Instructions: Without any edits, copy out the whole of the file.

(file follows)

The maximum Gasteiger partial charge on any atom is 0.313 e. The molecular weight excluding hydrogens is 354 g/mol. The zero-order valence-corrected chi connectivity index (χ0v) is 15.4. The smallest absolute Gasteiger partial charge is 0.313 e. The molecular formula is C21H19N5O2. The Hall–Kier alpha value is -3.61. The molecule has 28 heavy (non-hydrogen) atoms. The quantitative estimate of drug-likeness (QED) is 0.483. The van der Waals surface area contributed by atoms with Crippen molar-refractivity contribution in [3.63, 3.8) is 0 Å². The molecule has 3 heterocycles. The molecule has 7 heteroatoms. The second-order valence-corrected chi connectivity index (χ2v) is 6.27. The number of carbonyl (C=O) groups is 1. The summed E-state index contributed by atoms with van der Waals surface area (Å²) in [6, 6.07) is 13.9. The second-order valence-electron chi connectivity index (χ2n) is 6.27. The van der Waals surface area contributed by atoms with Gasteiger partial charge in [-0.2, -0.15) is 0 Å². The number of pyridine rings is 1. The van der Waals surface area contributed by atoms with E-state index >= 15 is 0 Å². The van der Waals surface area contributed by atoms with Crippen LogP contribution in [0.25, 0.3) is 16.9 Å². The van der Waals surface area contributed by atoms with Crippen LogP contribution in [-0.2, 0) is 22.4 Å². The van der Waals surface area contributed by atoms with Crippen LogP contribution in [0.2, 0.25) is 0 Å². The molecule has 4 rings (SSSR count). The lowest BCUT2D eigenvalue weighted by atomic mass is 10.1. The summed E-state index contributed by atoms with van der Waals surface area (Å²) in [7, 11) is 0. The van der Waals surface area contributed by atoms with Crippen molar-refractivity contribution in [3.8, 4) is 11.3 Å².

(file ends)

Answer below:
The maximum Gasteiger partial charge on any atom is 0.313 e. The molecular weight excluding hydrogens is 354 g/mol. The zero-order valence-corrected chi connectivity index (χ0v) is 15.4. The smallest absolute Gasteiger partial charge is 0.313 e. The molecular formula is C21H19N5O2. The Hall–Kier alpha value is -3.61. The molecule has 28 heavy (non-hydrogen) atoms. The quantitative estimate of drug-likeness (QED) is 0.483. The van der Waals surface area contributed by atoms with Crippen molar-refractivity contribution in [3.63, 3.8) is 0 Å². The molecule has 3 heterocycles. The molecule has 7 heteroatoms. The second-order valence-corrected chi connectivity index (χ2v) is 6.27. The number of carbonyl (C=O) groups is 1. The summed E-state index contributed by atoms with van der Waals surface area (Å²) in [6, 6.07) is 13.9. The second-order valence-electron chi connectivity index (χ2n) is 6.27. The van der Waals surface area contributed by atoms with Gasteiger partial charge in [-0.2, -0.15) is 0 Å². The number of pyridine rings is 1. The van der Waals surface area contributed by atoms with E-state index >= 15 is 0 Å². The van der Waals surface area contributed by atoms with Crippen LogP contribution in [0.25, 0.3) is 16.9 Å². The van der Waals surface area contributed by atoms with Crippen LogP contribution in [-0.2, 0) is 22.4 Å². The van der Waals surface area contributed by atoms with Crippen LogP contribution in [0.2, 0.25) is 0 Å². The molecule has 4 rings (SSSR count). The lowest BCUT2D eigenvalue weighted by atomic mass is 10.1. The summed E-state index contributed by atoms with van der Waals surface area (Å²) in [7, 11) is 0. The van der Waals surface area contributed by atoms with Crippen molar-refractivity contribution in [3.8, 4) is 11.3 Å².